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Portland Art Museum to unveil new plans for Rothko Pavillion expansion

Current view of Madison Plaza with green line showing the public easement.

After it faced stiff opposition at a City Council hearing in April, the Portland Art Museum has revised plans for their $50 million Rothko Pavillion expansion.

Seven months later they’re ready to share a new one.

At issue is how the plans will impact Madision Plaza, a public easement between existing museum buildings. Madison Plaza is considered an important link in downtown bicycling and walking connectivity.

Earlier this year, PAM asked the City of Portland to amend the existing easement for SW Madison Street between Park and 10th. Initial plans for the new pavillion would have created a new structure to display art, host events, and serve as the museum’s main entrance. The pavillion would be open to the public for free, but access would be limited to museum hours (10:00 am to 5:00 pm Sunday through Wednesday and 10:00 to 8:00 pm Thursday and Friday) and people riding bicycles or walking dogs would be completely prohibited.

That plan proved highly controversial. Following a large outcry from nearby residents and other people who use the plaza, PAM put the plans on hold.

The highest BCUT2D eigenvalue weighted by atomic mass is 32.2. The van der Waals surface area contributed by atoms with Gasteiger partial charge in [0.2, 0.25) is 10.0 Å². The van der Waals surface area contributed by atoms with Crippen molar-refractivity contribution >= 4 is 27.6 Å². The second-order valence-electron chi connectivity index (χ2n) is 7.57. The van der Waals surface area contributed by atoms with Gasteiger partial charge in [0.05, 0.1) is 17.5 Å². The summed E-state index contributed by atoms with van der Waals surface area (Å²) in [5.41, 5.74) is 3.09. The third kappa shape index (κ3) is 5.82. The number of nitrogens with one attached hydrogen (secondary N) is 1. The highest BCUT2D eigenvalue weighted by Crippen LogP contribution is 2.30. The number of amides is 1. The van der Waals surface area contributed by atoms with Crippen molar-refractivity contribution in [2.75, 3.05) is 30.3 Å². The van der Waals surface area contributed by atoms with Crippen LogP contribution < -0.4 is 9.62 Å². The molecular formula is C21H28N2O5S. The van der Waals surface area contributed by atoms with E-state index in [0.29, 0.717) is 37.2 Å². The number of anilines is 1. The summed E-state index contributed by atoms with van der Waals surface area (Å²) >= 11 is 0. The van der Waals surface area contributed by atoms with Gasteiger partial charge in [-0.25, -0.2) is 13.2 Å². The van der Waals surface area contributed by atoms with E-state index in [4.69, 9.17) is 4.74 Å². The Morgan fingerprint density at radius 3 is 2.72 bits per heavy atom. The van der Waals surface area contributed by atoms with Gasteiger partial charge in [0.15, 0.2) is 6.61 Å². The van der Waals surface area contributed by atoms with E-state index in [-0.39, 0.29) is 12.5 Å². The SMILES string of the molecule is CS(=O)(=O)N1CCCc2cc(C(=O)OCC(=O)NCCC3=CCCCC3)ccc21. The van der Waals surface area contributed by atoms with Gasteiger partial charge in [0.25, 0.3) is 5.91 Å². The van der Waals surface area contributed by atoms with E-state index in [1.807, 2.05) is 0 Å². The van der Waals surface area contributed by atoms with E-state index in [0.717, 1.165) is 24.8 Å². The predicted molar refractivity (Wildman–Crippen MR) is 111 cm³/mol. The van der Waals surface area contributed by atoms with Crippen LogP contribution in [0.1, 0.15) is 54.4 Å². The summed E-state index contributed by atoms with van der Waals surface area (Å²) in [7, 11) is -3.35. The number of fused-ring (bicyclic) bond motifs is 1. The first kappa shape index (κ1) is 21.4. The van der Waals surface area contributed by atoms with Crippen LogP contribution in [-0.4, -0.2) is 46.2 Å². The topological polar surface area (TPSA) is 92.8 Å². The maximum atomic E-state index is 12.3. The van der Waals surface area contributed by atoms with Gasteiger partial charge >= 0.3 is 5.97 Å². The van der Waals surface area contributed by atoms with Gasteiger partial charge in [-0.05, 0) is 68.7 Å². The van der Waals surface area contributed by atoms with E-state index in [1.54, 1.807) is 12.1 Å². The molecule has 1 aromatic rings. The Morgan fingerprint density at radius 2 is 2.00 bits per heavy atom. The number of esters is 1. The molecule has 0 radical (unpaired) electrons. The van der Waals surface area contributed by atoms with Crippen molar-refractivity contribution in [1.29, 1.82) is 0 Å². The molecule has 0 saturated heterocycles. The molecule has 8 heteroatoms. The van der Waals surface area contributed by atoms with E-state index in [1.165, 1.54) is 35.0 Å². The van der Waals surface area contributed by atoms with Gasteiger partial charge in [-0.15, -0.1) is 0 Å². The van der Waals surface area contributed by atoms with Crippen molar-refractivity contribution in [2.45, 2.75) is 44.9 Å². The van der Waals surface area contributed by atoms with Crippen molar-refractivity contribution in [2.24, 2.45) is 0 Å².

PAM Executive Director Brian Ferriso is on the agenda of the November 14th Portland Bureau of Transportation Bicycle Advisory Committee meeting. He’s expected to share a “modified proposal” that will go before City Council (tentatively) on December 6th at 2:00 pm on December 7th.

We’ve reached out to several sources at PAM and elsewhere for a copy of the new plan, but have yet to hear back.

Other sources we’ve heard from are already mobilizing opposition to the new plan.

Portlander Tim Davis posted on the Bike Loud PDX Facebook page that PAM has been in negotiation with the Portland Commission on Disabilities, “But the best we can hope for right now is for pedestrians to be able to cut through the Portland Art Museum property for free only during business hours — and that cyclists would never be allowed such access. This is absolutely ridiculous.”

It’s difficult to envision how the museum could create a continuous structure that would also allow for people to walk and bike through it 24/7. The museum’s Chief Advancement Officer JS May (who also happens to be board president of Cycle Oregon) told Council in April that, “Leaving an 8-10 foot wide open-air easement between the buildings would result in a pavillion that doesn’t solve the problem of connectivity between our two buildings that it’s design to address.” He also acknowledged the impacts the new pavillion would have: “There are definitely people who will be inconvenienced by the pavillion in the hours it is closed, we can’t deny that. The fundamental question is: Is the greater good of the city served by the pavillion being a destination for people and a public space, or is that not the case?”

“But there is a public space there now which is really lovely,” replied an unimpressed Commissioner Amanda Fritz.

Hopefully the new plans can improve the flow of the museum, without stopping the flow of people who use the existing plaza.

PAM will need three votes to get their ordinance passed. We hope to get a look at the new plans soon. Stay tuned.

— Jonathan Maus: (503) 706-8804, @jonathan_maus on Twitter and

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